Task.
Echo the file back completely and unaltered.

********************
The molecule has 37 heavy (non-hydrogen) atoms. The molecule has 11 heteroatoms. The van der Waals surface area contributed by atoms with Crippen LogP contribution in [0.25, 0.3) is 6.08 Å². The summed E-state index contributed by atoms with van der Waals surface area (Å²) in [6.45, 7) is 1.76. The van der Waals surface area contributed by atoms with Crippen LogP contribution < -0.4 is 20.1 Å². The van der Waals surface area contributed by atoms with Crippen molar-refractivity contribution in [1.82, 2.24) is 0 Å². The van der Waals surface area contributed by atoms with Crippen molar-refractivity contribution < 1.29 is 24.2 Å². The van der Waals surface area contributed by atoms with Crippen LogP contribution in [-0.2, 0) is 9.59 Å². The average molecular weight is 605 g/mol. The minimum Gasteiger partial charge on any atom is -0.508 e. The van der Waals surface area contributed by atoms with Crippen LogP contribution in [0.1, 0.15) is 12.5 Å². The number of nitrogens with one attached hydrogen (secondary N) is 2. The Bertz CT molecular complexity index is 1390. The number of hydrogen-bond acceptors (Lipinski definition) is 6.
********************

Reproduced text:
The molecule has 37 heavy (non-hydrogen) atoms. The molecule has 11 heteroatoms. The van der Waals surface area contributed by atoms with Crippen LogP contribution in [0.25, 0.3) is 6.08 Å². The summed E-state index contributed by atoms with van der Waals surface area (Å²) in [6.45, 7) is 1.76. The van der Waals surface area contributed by atoms with Crippen LogP contribution < -0.4 is 20.1 Å². The van der Waals surface area contributed by atoms with Crippen molar-refractivity contribution in [1.82, 2.24) is 0 Å². The van der Waals surface area contributed by atoms with Crippen molar-refractivity contribution < 1.29 is 24.2 Å². The van der Waals surface area contributed by atoms with Crippen LogP contribution in [-0.2, 0) is 9.59 Å². The average molecular weight is 605 g/mol. The minimum Gasteiger partial charge on any atom is -0.508 e. The van der Waals surface area contributed by atoms with Crippen LogP contribution in [0.1, 0.15) is 12.5 Å². The number of nitrogens with one attached hydrogen (secondary N) is 2. The Bertz CT molecular complexity index is 1390. The number of hydrogen-bond acceptors (Lipinski definition) is 6.